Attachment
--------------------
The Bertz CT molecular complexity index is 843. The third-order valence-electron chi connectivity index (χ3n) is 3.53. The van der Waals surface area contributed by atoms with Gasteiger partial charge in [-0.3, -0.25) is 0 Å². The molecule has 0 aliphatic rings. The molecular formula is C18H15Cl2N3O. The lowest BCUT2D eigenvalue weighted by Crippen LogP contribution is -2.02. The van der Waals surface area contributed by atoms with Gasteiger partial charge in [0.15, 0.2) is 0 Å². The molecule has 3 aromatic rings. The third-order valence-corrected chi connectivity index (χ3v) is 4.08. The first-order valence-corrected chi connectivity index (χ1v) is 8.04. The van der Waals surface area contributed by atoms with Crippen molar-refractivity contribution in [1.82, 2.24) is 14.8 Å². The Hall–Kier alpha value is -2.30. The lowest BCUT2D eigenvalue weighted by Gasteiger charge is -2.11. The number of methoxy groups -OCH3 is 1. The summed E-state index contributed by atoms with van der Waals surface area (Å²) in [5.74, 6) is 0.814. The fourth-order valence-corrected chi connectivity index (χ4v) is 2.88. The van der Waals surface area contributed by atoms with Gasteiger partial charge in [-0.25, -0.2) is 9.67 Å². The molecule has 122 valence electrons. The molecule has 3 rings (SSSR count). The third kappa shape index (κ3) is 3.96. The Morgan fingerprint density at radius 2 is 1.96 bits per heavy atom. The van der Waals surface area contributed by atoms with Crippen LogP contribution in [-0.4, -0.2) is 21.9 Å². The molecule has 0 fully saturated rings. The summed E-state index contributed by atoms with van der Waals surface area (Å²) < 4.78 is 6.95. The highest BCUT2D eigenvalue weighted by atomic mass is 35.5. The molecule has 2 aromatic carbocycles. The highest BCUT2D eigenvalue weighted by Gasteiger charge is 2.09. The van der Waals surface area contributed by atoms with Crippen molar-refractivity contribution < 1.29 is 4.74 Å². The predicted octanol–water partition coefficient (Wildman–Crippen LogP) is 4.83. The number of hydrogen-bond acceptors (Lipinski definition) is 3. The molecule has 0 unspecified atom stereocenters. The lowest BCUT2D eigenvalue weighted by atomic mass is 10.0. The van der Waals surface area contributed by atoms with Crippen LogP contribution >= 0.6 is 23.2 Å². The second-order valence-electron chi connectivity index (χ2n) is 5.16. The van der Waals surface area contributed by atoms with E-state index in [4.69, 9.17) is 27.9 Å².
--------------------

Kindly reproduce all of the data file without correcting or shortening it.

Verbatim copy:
The Bertz CT molecular complexity index is 843. The third-order valence-electron chi connectivity index (χ3n) is 3.53. The van der Waals surface area contributed by atoms with Gasteiger partial charge in [-0.3, -0.25) is 0 Å². The molecule has 0 aliphatic rings. The molecular formula is C18H15Cl2N3O. The lowest BCUT2D eigenvalue weighted by Crippen LogP contribution is -2.02. The van der Waals surface area contributed by atoms with Gasteiger partial charge in [0.15, 0.2) is 0 Å². The molecule has 3 aromatic rings. The third-order valence-corrected chi connectivity index (χ3v) is 4.08. The first-order valence-corrected chi connectivity index (χ1v) is 8.04. The van der Waals surface area contributed by atoms with Crippen molar-refractivity contribution in [1.82, 2.24) is 14.8 Å². The Hall–Kier alpha value is -2.30. The lowest BCUT2D eigenvalue weighted by Gasteiger charge is -2.11. The number of methoxy groups -OCH3 is 1. The summed E-state index contributed by atoms with van der Waals surface area (Å²) in [5.74, 6) is 0.814. The fourth-order valence-corrected chi connectivity index (χ4v) is 2.88. The van der Waals surface area contributed by atoms with Gasteiger partial charge in [-0.25, -0.2) is 9.67 Å². The molecule has 122 valence electrons. The molecule has 3 rings (SSSR count). The third kappa shape index (κ3) is 3.96. The Morgan fingerprint density at radius 2 is 1.96 bits per heavy atom. The van der Waals surface area contributed by atoms with Crippen LogP contribution in [-0.4, -0.2) is 21.9 Å². The molecule has 0 fully saturated rings. The summed E-state index contributed by atoms with van der Waals surface area (Å²) < 4.78 is 6.95. The highest BCUT2D eigenvalue weighted by atomic mass is 35.5. The molecule has 2 aromatic carbocycles. The highest BCUT2D eigenvalue weighted by Gasteiger charge is 2.09. The van der Waals surface area contributed by atoms with Crippen molar-refractivity contribution < 1.29 is 4.74 Å². The predicted octanol–water partition coefficient (Wildman–Crippen LogP) is 4.83. The number of hydrogen-bond acceptors (Lipinski definition) is 3. The molecule has 0 unspecified atom stereocenters. The lowest BCUT2D eigenvalue weighted by atomic mass is 10.0. The van der Waals surface area contributed by atoms with Crippen LogP contribution >= 0.6 is 23.2 Å². The second-order valence-electron chi connectivity index (χ2n) is 5.16. The van der Waals surface area contributed by atoms with E-state index in [4.69, 9.17) is 27.9 Å².